Delegates, observers, and participants traveled from across the globe to attend the Conference of the Parties in the Galapagos Islands. Travelers arrived in Quito or Guayaquil on continental Ecuador before flying six hundred and five miles to the lonely and storied bio-diverse Galapagos’ islands in the Pacific. Guayaquil, the city most United States travelers used, is the most populous city of Ecuador and also the country’s largest port. Prior to departure from the mainland, visitors to the Galapagos National Park are required to register with the Governmental Counsel who monitors visitors entering and leaving from the park. The Inspection and Quarantine System of the Galapagos Islands (SICGAL) also inspect travelers luggage to insure no alien fruits, food, plants, or animals are introduced to the islands as pests or invasive species potentially harming the delicate and treasured ecology of the islands.
Participants then flew from the coast of Guayaquil, crossing the Pacific ocean in three hours, depending on seasonal winds and ocean currents, to the Island of Baltra. Below are pictured airplanes arriving on the sandy, cactus laden landscape of Baltra. (The cactus pictured is identified by the scientific name of Opuntia echios and the common name of Tuna Cactus.)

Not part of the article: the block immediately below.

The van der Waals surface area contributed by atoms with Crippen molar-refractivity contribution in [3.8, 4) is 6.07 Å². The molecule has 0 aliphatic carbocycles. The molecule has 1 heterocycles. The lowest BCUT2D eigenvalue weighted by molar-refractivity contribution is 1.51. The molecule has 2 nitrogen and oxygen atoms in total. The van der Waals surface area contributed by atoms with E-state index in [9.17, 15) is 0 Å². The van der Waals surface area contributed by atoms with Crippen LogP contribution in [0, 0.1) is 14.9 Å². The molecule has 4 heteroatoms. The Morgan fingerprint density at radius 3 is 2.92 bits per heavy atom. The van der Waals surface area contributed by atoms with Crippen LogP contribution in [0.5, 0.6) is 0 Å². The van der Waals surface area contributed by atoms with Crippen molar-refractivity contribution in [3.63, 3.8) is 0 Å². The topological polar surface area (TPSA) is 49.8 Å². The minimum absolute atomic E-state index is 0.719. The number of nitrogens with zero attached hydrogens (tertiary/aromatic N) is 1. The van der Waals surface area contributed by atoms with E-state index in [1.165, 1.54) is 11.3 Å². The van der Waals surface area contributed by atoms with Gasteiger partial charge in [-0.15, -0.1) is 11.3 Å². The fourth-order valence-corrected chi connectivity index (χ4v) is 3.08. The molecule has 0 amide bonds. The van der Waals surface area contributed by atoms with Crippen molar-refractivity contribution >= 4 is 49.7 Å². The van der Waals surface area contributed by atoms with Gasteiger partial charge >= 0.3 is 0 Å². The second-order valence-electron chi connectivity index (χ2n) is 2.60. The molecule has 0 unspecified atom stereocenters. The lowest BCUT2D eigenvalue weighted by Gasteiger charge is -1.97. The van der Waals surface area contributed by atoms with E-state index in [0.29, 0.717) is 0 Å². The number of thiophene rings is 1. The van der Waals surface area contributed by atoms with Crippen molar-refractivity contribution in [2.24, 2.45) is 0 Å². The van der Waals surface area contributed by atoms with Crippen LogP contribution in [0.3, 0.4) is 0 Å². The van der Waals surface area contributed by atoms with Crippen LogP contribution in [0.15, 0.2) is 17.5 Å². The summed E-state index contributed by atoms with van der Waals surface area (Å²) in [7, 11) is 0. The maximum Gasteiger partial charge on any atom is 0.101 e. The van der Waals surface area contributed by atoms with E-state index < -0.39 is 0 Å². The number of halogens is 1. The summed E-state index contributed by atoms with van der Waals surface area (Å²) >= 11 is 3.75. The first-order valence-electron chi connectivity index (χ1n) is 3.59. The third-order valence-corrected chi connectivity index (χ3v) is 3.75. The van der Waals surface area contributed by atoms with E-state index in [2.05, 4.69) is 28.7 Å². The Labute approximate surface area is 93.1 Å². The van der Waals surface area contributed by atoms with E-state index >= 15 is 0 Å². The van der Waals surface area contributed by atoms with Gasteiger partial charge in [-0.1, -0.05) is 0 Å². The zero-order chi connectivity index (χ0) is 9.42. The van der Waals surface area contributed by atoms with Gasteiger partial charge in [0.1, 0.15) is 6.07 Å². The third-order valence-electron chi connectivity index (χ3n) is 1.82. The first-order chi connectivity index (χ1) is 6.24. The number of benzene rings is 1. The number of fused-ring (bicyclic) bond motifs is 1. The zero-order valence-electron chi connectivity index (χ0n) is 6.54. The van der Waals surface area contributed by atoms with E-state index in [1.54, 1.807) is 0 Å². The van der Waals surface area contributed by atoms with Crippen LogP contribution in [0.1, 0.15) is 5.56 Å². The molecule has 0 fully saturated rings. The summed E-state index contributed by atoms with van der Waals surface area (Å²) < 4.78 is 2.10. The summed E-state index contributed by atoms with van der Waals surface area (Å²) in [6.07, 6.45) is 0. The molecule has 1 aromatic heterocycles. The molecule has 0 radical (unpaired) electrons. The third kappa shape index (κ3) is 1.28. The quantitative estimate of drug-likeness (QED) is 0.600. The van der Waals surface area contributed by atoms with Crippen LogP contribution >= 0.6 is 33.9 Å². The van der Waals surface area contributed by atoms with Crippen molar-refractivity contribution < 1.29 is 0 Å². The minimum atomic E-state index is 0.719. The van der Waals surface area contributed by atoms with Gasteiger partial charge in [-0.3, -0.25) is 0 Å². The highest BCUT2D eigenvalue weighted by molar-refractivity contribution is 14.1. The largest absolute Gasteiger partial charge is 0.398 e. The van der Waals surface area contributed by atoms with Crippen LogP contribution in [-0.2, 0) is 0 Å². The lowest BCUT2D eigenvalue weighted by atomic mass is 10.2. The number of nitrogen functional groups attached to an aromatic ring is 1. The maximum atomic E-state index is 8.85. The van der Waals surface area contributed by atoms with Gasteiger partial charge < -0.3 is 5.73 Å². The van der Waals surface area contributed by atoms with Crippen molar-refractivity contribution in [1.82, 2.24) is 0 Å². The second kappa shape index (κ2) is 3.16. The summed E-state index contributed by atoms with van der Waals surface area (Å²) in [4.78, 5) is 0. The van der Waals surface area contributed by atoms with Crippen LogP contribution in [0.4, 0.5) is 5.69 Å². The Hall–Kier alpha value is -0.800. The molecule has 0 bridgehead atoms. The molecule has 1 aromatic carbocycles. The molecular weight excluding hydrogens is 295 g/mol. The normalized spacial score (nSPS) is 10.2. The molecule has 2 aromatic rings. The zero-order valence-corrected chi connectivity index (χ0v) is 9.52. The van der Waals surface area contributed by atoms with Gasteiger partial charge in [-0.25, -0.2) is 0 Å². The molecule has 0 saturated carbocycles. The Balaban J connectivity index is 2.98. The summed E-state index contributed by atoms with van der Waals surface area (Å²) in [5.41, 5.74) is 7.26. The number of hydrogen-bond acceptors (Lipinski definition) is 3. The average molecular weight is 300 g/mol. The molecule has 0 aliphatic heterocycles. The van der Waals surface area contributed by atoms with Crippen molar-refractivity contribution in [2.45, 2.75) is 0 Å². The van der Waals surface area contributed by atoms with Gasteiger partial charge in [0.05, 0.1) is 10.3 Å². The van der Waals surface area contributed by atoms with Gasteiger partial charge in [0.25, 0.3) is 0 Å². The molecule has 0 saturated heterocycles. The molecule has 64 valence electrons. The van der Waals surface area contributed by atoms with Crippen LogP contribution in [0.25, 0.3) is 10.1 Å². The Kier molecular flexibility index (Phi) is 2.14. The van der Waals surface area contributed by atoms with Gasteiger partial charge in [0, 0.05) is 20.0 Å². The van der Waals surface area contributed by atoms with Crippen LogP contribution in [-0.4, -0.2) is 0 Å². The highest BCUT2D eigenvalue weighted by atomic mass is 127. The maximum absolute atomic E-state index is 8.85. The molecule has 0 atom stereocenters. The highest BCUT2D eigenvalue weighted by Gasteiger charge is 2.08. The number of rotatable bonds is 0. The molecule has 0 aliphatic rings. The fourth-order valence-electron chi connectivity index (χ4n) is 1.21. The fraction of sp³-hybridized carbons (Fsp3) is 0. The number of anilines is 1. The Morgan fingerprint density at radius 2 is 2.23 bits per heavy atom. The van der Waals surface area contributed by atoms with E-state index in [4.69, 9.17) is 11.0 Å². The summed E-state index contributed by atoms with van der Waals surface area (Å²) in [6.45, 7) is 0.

María Belén Egas and Eduardo Espinoza greeted participants at the Baltra Airport. Eduardo Espinoza is the Director of the Galapagos National Park and offered a gracious welcome from the nation of Ecuador, this year’s Conference host. (See these greeters below.) To carefully preserve the delicate island environment, the archipelago has no bridges and so delegates and other participants took a bus across Baltra to the Itabaca canal, which separates the volcanic Island of Baltra and the Island of Santa Cruz. (This canal, home to lion seals, pelicans, and seashore life is pictured below from an overlooking cliff.) Once disembarked on the Ilsa Santa Cruz, the travelers were bussed to Galapagos’ largest city, Puerto Ayora. With almost 12,000 inhabitants, Puerto Aora is a lively town of interesting local arts and crafts stores and numerous restaurants serving local fishes and fruits. This bustling city provided a surprising contrast to the four thousands inhabitants of sleepy Guayaquil.